Saturday, 5 March 2016

FFF REVIEW: ROSALIE BLUM







10/10

Vincent is leading a quiet life running a hairdressing salon and looking after his elderly mother when one day he meets Rosalie Bloom. Instantly he feels that he knows her from somewhere. The curiosity leads to an obsession. He starts following Rosalie everywhere, but the mysterious lady has a secret of her own…

ROSALIE BLUM is the directorial debut of Julian Rappeneau whose previous credits were as a writer for some big French productions of recent years. His focused plot is the very core of this endearing film. ROSALIE BLUM is as original as it is captivating. Touching lightly upon the big themes of destiny and the reason for living, the movie focuses on the lives of little people and what makes them tick: their small victories and failures and how they survive in the modern world.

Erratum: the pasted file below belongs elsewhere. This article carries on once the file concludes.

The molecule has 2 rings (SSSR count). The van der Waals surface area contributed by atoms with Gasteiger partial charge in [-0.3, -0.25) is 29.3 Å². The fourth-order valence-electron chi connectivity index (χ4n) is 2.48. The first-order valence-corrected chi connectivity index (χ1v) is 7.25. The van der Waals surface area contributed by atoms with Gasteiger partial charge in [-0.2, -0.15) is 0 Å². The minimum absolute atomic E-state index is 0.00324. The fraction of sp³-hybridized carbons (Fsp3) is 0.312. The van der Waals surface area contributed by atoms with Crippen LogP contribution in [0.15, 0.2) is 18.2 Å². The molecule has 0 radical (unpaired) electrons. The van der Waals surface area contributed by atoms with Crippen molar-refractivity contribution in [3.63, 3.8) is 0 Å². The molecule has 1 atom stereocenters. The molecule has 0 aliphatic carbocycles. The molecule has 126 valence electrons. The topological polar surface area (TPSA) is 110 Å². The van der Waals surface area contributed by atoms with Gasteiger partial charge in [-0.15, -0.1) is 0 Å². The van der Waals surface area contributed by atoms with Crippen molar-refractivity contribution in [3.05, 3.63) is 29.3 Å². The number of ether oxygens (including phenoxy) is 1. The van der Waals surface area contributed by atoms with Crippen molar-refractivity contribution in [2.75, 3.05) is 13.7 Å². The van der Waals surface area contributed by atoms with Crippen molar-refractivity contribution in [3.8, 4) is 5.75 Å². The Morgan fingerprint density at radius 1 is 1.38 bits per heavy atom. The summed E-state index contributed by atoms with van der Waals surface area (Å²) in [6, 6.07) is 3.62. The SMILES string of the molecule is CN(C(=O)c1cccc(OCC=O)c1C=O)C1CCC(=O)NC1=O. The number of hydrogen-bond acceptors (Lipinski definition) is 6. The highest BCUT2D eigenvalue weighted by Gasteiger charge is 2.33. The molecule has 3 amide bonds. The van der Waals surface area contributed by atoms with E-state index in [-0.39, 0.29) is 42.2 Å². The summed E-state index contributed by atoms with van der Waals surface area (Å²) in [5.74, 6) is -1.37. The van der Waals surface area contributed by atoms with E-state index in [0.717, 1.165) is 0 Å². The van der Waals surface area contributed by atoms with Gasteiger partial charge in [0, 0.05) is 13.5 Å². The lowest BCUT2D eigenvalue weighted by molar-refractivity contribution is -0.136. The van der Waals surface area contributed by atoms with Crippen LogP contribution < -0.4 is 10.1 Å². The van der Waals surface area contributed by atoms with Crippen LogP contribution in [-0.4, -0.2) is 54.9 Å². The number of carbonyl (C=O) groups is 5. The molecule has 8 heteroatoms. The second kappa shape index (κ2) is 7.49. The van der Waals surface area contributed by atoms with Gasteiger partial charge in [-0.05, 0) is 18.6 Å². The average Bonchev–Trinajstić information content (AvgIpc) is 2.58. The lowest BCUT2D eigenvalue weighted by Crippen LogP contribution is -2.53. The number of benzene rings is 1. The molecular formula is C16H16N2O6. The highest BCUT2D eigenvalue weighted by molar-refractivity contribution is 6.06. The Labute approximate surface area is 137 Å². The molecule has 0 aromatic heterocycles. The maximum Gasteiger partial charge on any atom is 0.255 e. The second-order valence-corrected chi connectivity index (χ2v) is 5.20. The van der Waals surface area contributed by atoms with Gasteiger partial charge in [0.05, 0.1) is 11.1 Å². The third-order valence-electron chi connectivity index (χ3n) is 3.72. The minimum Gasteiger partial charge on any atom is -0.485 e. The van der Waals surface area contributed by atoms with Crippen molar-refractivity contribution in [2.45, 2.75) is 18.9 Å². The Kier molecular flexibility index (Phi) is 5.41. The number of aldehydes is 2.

Telling the story from three different points of view, ROSALIE BLUM is a curious combination of mystery, drama and romantic comedy. The story is constructed a certain way, where every answer leads you to a new mystery, until the very last question is finally answered.

Noemie Lvovsky as Rosalie Blum is the true star of the film. Her plain looks are bursting with charisma and her smile can win hearts. A queen of episodic roles, here she steals the limelight, giving her character an unexpected depth for such a light hearted film.


ROSALIE BLUM is outstandingly written, well directed and superbly acted drama that does not fit any profile of modern cinema. ROSALIE BLUM is probably one of the most original films you will see this year.

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